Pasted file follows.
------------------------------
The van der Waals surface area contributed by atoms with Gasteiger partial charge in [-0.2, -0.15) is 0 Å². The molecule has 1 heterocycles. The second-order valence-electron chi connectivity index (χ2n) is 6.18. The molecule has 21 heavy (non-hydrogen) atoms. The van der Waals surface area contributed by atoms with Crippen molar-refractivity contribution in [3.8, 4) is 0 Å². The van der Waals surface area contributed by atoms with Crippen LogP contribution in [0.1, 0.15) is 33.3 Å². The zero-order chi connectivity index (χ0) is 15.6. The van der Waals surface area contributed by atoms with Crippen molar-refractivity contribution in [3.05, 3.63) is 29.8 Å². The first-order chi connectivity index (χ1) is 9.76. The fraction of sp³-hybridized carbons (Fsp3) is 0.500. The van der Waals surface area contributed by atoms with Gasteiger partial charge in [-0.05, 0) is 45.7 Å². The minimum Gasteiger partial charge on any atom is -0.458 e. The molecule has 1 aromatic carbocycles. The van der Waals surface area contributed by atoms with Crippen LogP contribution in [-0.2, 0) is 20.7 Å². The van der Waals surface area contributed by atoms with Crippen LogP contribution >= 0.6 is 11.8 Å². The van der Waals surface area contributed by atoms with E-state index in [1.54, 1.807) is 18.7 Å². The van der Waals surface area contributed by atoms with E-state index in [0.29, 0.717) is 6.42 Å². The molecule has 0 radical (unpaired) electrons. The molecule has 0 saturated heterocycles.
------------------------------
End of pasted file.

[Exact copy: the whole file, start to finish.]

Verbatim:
The van der Waals surface area contributed by atoms with Gasteiger partial charge in [-0.2, -0.15) is 0 Å². The molecule has 1 heterocycles. The second-order valence-electron chi connectivity index (χ2n) is 6.18. The molecule has 21 heavy (non-hydrogen) atoms. The van der Waals surface area contributed by atoms with Crippen molar-refractivity contribution in [3.8, 4) is 0 Å². The van der Waals surface area contributed by atoms with Crippen LogP contribution in [0.1, 0.15) is 33.3 Å². The zero-order chi connectivity index (χ0) is 15.6. The van der Waals surface area contributed by atoms with Crippen molar-refractivity contribution in [3.05, 3.63) is 29.8 Å². The first-order chi connectivity index (χ1) is 9.76. The fraction of sp³-hybridized carbons (Fsp3) is 0.500. The van der Waals surface area contributed by atoms with Gasteiger partial charge in [-0.05, 0) is 45.7 Å². The minimum Gasteiger partial charge on any atom is -0.458 e. The molecule has 1 aromatic carbocycles. The van der Waals surface area contributed by atoms with Crippen LogP contribution in [-0.2, 0) is 20.7 Å². The van der Waals surface area contributed by atoms with Crippen LogP contribution >= 0.6 is 11.8 Å². The van der Waals surface area contributed by atoms with E-state index in [1.54, 1.807) is 18.7 Å². The van der Waals surface area contributed by atoms with E-state index in [0.29, 0.717) is 6.42 Å². The molecule has 0 radical (unpaired) electrons. The molecule has 0 saturated heterocycles.